Background: The "monocyte-T-cell theory of mood disorders" regards neuroinflammation, i.e. marked activation of microglia, as a driving force in bipolar disorder. Microglia activation can be visualized in vivo using [11C]-(R)-PK11195 PET. Indirect evidence suggests the hippocampus as a potential focus of neuroinflammation in bipolar disorder. We aim to determine if there is increased [11C]-(R)-PK11195 binding to activated microglia in the hippocampus of patients with bipolar I disorder when compared to healthy controls. Material and methods: Fourteen patients with bipolar I disorder and eleven healthy controls were included in the analyses. Dynamic 60-min PET scans were acquired after the injection of [11C]-(R)-PK11195. All subjects underwent psychiatric interviews as well as an MRI scan, which was used for anatomic co-registration in the data analysis. The data from the PET scans was analyzed with a two-tissue-compartment model to calculate the binding potential, using the metabolite-corrected plasma and blood curve as input. Results: A significantly increased [11C]-(R)-PK11195 binding potential, which is indicative of neuroinflammation, was found in the right hippocampus of the patients when compared to the healthy controls (1.66 (CI 1.45-1.91) versus 1.33 (CI 1.16-1.53); p=0.033, respectively). Although the same trend was observed in the left hippocampus, this difference was not statistically significant. Conclusion: This study is the first to demonstrate the presence of focal neuroinflammation in the right hippocampus in bipolar I disorder.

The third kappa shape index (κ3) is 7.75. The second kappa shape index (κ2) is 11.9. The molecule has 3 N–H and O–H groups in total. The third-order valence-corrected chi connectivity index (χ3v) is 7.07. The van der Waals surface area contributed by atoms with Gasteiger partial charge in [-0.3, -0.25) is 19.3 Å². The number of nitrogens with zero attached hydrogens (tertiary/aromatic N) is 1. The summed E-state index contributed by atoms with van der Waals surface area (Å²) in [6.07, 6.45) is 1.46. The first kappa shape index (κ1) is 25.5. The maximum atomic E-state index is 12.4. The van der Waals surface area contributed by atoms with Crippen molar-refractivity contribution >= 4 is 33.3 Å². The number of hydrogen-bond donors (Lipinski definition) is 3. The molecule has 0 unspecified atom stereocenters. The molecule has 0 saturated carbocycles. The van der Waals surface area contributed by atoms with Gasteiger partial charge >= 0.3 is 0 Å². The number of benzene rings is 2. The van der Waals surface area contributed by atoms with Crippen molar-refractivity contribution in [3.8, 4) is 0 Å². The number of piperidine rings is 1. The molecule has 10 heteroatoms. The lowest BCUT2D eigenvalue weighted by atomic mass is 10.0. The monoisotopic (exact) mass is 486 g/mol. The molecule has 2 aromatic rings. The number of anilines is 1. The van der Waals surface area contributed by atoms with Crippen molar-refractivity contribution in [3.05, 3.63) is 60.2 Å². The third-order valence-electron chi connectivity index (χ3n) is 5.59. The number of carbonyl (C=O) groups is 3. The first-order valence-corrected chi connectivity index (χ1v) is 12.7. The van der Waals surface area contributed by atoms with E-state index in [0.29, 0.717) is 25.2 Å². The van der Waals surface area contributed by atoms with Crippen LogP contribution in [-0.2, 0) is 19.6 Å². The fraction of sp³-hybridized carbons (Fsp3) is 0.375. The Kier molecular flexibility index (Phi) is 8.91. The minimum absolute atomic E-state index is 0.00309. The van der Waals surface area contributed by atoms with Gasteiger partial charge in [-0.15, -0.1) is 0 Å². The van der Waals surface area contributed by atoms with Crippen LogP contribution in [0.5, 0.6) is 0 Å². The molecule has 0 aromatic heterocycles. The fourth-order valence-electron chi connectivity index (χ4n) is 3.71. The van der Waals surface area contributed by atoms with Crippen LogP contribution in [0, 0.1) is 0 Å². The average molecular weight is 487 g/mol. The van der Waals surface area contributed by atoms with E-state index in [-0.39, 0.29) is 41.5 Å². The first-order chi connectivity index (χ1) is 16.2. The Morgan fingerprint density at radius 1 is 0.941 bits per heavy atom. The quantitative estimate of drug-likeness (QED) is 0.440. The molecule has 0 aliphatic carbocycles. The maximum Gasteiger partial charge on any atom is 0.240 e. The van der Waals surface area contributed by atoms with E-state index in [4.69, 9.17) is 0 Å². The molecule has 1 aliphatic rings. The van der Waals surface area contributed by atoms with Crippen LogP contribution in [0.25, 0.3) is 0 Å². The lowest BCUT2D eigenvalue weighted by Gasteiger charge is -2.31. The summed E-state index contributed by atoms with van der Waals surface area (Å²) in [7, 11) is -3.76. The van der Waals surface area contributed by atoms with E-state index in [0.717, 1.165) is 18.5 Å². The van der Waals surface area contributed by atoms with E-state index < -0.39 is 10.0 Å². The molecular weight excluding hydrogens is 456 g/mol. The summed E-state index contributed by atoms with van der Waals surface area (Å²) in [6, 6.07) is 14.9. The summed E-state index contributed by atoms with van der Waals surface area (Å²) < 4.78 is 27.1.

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Brain, Behavior, and Immunity
Department of Immunology

Haarman, B., Riemersma-Van der Lek, R., de Groot, J. C., Ruhé, H. G. E., Klein, H., Zandstra, T., … Doorduin, J. (2014). Neuroinflammation in bipolar disorder - A [11C]-(R)-PK11195 positron emission tomography study. Brain, Behavior, and Immunity, 40, 219–225. doi:10.1016/j.bbi.2014.03.016